In this digital age of online harassment, no one is safe from cyberbullying anymore: 41% of adults have faced online harassment while “1.7 million children have reported being cyberbullied in one school year alone.” We’ve entered an age of faux anonymity that has lead to a rise in the belief of consequence free abuse. Without any sort of repercussions, some see it as an invitation to do everything they’re unable to do in “real” life, as there are real life consequences they can’t squirrel away from as easily as they do online.

Adults and teens alike think they can hide behind an online handle and post abuse with nothing tying them to their words.

It’s sadly a common belief that words have no ‘real’ weight online – that they stay on the internet and have no effect on real life at all. It’s this thought that bullies use to justify their abuse. It’s also this thought that has victims not reporting online abuse, for fear of being seen as ‘overreacting’, or a ‘baby’. However, cyberbullying an extremely serious matter, one that can and has lead to victims taking their own life, such as in the cases of Amanda Todd and Ryan Halligan.

So what can we do, as adults and parents, to help stop this culture of online harassment? Cultivate a counter-culture of empathy, understanding and teaching.

  • Empathy
    • Show by doing. You’re children retain what they see and hear you do and say, so check yourself before you act out in front of them. Instead of responding with emotional anger, pause. Ask yourself why you’re angry at someone. Ask yourself why they’re acting the way they are. Ask yourself is responding going to achieve anything. Remember, you’re the standard by which your child is going to act, so by making sure you react (and act) in a mature way teaches them when and how to do so too.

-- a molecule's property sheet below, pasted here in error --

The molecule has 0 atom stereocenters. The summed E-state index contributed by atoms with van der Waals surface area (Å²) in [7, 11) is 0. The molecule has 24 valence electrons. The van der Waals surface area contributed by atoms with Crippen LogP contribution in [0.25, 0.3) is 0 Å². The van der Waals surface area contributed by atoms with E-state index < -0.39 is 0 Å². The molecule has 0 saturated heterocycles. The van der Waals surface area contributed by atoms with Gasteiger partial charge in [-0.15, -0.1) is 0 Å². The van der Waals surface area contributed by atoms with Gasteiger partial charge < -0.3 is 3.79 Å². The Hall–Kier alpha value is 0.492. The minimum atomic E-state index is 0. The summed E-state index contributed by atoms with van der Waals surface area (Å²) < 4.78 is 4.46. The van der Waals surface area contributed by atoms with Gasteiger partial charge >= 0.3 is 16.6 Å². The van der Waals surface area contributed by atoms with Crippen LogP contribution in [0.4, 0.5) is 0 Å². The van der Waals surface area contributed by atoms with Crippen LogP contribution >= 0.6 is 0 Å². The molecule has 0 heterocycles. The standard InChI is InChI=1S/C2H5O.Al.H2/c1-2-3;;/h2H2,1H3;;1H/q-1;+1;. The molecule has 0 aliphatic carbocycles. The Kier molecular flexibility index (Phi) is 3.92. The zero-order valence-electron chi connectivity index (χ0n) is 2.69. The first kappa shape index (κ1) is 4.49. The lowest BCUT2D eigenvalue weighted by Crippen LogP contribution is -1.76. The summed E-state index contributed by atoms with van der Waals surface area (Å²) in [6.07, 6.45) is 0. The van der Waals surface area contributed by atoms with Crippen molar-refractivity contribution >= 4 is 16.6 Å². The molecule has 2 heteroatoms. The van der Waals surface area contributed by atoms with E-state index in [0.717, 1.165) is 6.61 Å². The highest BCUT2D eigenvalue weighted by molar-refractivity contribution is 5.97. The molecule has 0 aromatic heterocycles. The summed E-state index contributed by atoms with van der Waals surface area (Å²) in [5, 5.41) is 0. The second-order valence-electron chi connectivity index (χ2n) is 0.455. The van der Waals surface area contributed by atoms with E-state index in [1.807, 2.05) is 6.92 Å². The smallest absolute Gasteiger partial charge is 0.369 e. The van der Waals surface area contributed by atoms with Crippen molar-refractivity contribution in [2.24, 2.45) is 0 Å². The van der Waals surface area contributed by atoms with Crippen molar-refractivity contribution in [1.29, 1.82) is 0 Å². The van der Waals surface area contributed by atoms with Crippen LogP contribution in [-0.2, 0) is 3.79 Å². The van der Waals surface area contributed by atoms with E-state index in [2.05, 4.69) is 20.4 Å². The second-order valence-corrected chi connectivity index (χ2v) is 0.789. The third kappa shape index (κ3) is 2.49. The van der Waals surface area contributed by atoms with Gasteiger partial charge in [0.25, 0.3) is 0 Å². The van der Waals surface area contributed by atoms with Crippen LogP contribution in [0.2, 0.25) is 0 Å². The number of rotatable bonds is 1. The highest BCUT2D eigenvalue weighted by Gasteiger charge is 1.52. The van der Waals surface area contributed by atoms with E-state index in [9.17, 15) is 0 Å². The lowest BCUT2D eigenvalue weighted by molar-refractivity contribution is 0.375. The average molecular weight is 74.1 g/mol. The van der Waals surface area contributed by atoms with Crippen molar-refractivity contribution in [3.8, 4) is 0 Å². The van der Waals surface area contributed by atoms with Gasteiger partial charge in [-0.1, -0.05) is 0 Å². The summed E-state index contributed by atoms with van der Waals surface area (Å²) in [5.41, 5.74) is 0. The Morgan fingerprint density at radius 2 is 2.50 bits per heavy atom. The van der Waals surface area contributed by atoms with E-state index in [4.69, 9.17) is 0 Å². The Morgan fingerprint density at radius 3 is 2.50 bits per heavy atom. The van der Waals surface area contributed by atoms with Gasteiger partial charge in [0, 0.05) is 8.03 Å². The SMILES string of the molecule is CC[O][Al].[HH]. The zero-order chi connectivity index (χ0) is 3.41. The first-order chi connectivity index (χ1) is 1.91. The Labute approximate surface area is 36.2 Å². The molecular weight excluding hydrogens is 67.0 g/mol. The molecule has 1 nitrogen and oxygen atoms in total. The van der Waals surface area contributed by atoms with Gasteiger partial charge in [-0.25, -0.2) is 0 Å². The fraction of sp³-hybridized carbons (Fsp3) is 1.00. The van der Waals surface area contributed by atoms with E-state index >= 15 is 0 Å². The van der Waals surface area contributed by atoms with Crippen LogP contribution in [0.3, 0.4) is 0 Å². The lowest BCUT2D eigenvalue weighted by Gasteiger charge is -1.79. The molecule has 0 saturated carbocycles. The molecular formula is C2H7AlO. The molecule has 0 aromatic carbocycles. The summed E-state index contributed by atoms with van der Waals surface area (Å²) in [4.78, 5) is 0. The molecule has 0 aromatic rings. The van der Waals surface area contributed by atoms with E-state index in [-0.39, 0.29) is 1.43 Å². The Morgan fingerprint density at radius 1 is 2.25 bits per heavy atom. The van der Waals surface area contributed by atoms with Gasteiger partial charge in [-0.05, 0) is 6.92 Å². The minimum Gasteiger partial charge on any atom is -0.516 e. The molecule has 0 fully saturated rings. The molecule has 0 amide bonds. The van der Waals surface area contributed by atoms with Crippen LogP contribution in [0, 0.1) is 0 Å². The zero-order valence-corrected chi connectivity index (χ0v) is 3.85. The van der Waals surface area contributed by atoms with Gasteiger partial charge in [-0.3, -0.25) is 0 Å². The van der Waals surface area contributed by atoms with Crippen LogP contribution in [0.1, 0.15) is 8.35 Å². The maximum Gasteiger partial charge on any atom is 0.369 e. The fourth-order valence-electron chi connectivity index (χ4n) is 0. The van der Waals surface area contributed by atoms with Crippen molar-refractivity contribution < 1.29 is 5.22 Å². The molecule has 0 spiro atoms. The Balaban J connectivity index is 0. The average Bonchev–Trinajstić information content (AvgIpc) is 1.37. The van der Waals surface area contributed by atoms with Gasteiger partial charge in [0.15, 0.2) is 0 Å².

• Understanding
    • Try and understand where the cyberbully is coming from. Are they simply there to troll you? Are they jealous of you? Are they upset by what content you post? Understand if there is a need for you to respond or take what they say to heart in any way. Understand you can have a Zero Troll Policy and can block them immediately. Understand the victim. Understand their feelings, why they’re upset, why they’re allowed to be upset.
  • Teaching
    • Teach why this digital age of no accountability abuse isn’t sustainable. Teach kids and other adults how empathy and compassion is a much better alternative. Teach that online actions have real life consequences, and we should always act with awareness of this fact. Teach by example: do not get caught up in this culture of shaming and abusing for Retweets or Likes. Teach to not share as much online, to be wary of what you do. Teach that we shouldn’t blame victims for bullies actions, and that we should have endless compassion and patience for them.

What we put out into the world, we get back. If we teach empathy and understanding, and that actions do have consequences both online and in real life, then we will surely get rid of this troll culture that plagues the internet.

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